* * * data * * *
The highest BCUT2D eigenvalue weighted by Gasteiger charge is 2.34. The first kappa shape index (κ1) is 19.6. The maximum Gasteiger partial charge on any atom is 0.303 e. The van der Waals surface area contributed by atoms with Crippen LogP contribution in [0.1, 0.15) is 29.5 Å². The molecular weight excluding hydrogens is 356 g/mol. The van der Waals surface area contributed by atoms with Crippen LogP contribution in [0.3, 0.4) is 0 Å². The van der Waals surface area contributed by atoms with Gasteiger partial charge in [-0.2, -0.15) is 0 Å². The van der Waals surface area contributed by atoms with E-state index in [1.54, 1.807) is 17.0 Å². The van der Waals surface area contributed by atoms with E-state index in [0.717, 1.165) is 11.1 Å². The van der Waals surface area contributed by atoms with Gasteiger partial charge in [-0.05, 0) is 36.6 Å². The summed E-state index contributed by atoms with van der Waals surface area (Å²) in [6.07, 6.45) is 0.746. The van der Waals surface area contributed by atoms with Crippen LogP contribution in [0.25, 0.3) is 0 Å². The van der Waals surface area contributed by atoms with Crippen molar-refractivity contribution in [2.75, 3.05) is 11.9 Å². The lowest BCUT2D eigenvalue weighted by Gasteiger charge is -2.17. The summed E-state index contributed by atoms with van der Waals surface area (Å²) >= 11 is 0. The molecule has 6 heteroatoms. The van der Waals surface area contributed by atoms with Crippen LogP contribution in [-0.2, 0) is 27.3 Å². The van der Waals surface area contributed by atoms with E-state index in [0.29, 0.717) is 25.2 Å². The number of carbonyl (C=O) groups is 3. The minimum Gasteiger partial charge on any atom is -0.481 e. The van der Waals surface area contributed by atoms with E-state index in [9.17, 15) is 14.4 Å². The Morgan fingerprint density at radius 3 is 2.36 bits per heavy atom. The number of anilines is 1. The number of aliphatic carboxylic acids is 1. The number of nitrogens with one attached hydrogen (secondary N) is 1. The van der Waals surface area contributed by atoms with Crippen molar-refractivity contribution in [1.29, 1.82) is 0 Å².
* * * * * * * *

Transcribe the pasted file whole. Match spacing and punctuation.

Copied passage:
The highest BCUT2D eigenvalue weighted by Gasteiger charge is 2.34. The first kappa shape index (κ1) is 19.6. The maximum Gasteiger partial charge on any atom is 0.303 e. The van der Waals surface area contributed by atoms with Crippen LogP contribution in [0.1, 0.15) is 29.5 Å². The molecular weight excluding hydrogens is 356 g/mol. The van der Waals surface area contributed by atoms with Crippen LogP contribution in [0.3, 0.4) is 0 Å². The van der Waals surface area contributed by atoms with Gasteiger partial charge in [-0.2, -0.15) is 0 Å². The van der Waals surface area contributed by atoms with E-state index in [1.54, 1.807) is 17.0 Å². The van der Waals surface area contributed by atoms with E-state index in [0.717, 1.165) is 11.1 Å². The van der Waals surface area contributed by atoms with Gasteiger partial charge in [-0.05, 0) is 36.6 Å². The summed E-state index contributed by atoms with van der Waals surface area (Å²) in [6.07, 6.45) is 0.746. The van der Waals surface area contributed by atoms with Crippen LogP contribution in [0.25, 0.3) is 0 Å². The van der Waals surface area contributed by atoms with Crippen molar-refractivity contribution in [2.75, 3.05) is 11.9 Å². The lowest BCUT2D eigenvalue weighted by Gasteiger charge is -2.17. The summed E-state index contributed by atoms with van der Waals surface area (Å²) >= 11 is 0. The molecule has 6 heteroatoms. The van der Waals surface area contributed by atoms with Crippen LogP contribution in [-0.2, 0) is 27.3 Å². The van der Waals surface area contributed by atoms with E-state index in [0.29, 0.717) is 25.2 Å². The number of carbonyl (C=O) groups is 3. The minimum Gasteiger partial charge on any atom is -0.481 e. The van der Waals surface area contributed by atoms with E-state index in [9.17, 15) is 14.4 Å². The Morgan fingerprint density at radius 3 is 2.36 bits per heavy atom. The number of anilines is 1. The number of aliphatic carboxylic acids is 1. The number of nitrogens with one attached hydrogen (secondary N) is 1. The van der Waals surface area contributed by atoms with Crippen molar-refractivity contribution in [1.29, 1.82) is 0 Å².